An additional object of the present invention is to provide precise means for holding record media and for moving the media along a path for recording data in successive line manner.
A further object of the present invention is to provide a laser record or read system to image a pattern on dry silver film which is precisely held in curved or arcuate manner for receiving a beam of light focused in the form of a circular path.
Additional advantages and features of the present invention will become apparent and fully understood from a reading of the following description taken together with the annexed drawing.
FIG. 1 is a schematic diagram of an electro-optical-mechanical system for micrographic generation of images.
FIG. 2 is a side elevational view of a recording station incorporating the subject matter of the present invention.
FIG. 3 is a view taken on the line 3--3 of FIG. 2.
FIG. 4 is a representation of a plurality of image lines in raster form film media.
FIG. 1 illustrates a diagram of components of a typical or universal type research tool for laser recording of microimages in a recording system and includes a laser 12 directing a beam of light 14 to an acousto-optic laser light modulator 16. The light beam is projected through a beam expanding telescope 18 and then onto a ten-faceted hologon scanner disk 20 driven by an electric motor 22 through a shaft 24 for providing X-deflection of the light beam. The light beam is then directed to a galvanometer mirror 26 for providing Y-deflection and the beam is further directed through an f-θ lens 28 for flat field and linear speed scanning of the focused spot and image display. The light beam is spot focused onto a film 30 supported on a film holder 32. An X-Y camera 34 may be an option associated with the film holder 32, and a manual type film processor 36 may also be positioned adjacent the film holder 32 for processing the film 30, all of the above described equipment being operably associated with or supported on an optical breadboard table 38 or like supporting structure. A block or board 40 of electronic control elements is connected or coupled by lines 42, 44 and 46 to the modulator 16, the mirror 26 and the motor 22, respectively.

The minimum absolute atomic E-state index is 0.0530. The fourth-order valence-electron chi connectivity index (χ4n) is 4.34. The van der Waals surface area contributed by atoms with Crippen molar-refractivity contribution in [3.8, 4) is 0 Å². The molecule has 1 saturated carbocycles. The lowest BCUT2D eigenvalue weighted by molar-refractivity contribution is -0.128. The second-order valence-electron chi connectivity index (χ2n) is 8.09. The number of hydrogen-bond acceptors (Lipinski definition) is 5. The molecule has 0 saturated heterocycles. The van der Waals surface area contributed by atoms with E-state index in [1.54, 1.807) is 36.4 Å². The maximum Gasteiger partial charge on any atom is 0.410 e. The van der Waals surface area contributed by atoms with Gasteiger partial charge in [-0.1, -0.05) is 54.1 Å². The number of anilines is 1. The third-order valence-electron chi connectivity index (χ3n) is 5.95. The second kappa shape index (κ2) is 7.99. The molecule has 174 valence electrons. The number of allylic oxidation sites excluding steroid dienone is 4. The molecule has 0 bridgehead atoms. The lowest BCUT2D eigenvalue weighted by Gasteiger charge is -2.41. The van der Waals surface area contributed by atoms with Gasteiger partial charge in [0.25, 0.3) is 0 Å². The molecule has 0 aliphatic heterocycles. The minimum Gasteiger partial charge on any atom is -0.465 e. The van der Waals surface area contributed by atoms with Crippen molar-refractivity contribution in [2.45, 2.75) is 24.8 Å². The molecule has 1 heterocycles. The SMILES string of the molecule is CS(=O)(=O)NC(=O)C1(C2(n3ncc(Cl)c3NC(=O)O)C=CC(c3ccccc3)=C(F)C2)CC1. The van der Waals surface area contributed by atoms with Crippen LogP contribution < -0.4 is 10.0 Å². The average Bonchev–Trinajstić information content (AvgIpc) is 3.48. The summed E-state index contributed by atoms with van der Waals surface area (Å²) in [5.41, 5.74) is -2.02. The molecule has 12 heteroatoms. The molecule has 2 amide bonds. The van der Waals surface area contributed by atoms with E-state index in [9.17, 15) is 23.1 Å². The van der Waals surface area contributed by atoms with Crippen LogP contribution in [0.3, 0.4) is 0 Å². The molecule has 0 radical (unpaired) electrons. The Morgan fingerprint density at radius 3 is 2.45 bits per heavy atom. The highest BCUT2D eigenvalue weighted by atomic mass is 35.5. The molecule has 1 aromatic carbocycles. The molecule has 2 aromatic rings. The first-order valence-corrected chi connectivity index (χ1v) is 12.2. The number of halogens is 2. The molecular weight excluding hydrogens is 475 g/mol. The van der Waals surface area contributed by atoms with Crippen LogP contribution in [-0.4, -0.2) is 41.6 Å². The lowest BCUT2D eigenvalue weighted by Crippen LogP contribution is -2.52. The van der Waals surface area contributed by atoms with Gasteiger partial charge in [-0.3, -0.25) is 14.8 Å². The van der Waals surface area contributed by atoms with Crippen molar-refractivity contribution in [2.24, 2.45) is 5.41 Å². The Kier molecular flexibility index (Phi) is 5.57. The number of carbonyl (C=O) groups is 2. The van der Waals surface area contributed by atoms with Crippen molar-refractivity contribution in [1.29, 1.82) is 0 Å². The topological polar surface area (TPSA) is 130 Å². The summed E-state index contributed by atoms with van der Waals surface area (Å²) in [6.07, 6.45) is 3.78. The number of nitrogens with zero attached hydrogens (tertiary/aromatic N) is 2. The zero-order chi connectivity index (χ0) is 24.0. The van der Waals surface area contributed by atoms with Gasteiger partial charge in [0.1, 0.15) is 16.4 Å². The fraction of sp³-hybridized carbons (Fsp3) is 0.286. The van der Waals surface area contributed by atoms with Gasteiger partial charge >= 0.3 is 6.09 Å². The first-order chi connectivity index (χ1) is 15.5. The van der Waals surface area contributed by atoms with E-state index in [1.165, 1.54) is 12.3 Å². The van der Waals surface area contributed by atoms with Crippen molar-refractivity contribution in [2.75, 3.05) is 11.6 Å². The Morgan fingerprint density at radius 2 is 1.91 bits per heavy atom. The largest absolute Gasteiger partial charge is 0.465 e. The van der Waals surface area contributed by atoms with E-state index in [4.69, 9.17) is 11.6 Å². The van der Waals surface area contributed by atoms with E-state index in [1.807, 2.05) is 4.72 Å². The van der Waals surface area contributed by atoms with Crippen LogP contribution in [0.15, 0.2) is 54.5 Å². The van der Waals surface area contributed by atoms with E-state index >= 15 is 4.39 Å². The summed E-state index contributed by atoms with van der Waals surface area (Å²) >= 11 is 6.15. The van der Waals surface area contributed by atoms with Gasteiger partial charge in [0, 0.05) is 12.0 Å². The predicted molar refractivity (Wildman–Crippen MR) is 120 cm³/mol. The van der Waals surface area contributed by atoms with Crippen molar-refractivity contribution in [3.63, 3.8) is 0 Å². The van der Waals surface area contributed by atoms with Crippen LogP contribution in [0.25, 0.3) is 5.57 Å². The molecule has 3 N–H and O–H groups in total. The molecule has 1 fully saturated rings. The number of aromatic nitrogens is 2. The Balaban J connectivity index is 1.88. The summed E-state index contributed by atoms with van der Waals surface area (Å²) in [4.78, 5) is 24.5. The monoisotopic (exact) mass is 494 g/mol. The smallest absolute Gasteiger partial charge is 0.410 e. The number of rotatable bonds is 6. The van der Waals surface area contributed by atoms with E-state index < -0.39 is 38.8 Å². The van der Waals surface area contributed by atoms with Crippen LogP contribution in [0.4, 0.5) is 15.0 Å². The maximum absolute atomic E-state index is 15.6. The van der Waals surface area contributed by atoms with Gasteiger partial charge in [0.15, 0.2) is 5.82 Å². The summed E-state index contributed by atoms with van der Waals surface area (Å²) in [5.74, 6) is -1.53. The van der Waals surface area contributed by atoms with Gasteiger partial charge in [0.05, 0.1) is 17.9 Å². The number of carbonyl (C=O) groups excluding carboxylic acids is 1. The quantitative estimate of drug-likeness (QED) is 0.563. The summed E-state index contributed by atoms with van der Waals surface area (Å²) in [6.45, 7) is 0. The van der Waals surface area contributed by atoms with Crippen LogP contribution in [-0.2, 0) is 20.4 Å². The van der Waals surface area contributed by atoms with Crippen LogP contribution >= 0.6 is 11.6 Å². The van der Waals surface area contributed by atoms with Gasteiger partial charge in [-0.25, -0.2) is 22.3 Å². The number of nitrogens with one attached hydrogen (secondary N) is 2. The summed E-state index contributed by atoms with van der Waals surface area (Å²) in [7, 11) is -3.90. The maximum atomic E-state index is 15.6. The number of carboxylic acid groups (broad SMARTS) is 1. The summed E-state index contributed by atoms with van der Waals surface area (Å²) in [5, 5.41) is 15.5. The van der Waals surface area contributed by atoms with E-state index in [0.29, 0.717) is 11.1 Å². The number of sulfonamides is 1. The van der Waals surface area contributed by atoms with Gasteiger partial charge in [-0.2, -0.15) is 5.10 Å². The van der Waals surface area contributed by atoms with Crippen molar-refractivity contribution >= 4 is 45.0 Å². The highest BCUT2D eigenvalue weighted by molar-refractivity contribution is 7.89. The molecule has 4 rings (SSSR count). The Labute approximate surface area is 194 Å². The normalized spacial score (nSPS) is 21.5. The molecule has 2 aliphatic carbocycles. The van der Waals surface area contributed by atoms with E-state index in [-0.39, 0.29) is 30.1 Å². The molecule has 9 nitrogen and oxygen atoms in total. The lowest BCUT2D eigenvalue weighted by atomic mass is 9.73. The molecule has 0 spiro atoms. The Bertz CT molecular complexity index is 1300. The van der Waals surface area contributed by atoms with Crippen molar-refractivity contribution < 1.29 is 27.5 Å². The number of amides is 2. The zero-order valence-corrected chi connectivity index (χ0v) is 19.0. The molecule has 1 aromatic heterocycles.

FIG. 2 illustrates an imaging or recording system supported on an optical breadboard mounting base 50 and including a 1.5 mW laser 52 of the helium-neon type suitably positioned and directing a beam of light 53 to an acousto-optic laser light modulator 54 supported from a mounting base 56. The light beam 53 is directed along an initial path and passes through a bi-concave beam expanding lens 58 and then through two plano-convex beam focusing lenses 60 and to a monofacet scanning mirror assembly 62. The mirror assembly 62 is provided with a scanner balance weight 64 and the scanning mirror assembly is mounted on a hysteresis-synchronous motor 66 of variable speed range from 1800-7200 revolutions per minute, the motor being enclosed by a motor housing 68.
An optical mount focusing tube 70 has lens retainers 72 and 74 on respective sides of the lens 58 and the lens 60 and the tube includes a focusing male threaded portion. An outer optical tube 76 with a focusing female threaded portion includes angled slots for the laser cone of light 78 to be directed to a medium for recording the image, or the cone of light may be directed to an upper position for reading the image. The optical tube 76 carries the light beam 53 in axial manner and is supported from an optics assembly outrigger support bracket 80 seated on the mounting base 50.
The laser cone of light 78 is directed by the scanner mirror 62 to a focused spot 82 of light on a curved platen 84, as seen in FIGS. 2 and 3, and which platen is designed in the form as an arc of a circle and holding a film 86 or like record media. The curved platen 84 includes a film edge stop plate 88 and a spring 90 for precisely holding the film 86 on the curve of the platen and against the stop plate.
The structure includes a pair of linear guide rods 92 and 94 positioned generally under the optical tube assembly 76 on a guide rod support block 96 (FIG. 2) and extending into and fastened in the motor housing 68. The platen 84 is carried by means of linear low-friction bushings 98 and 100 which ride on the guide rods 92 and 94, and the curved platen 84 is axially movable by means of a linear, variable-speed, drive motor 102. The drive motor 102 is directly connected to a lead screw 104 and secured with a lead nut 106. A bearing 108 (FIG. 3) is associated with the platen 84 and rides on the right-hand linear guide rod 92.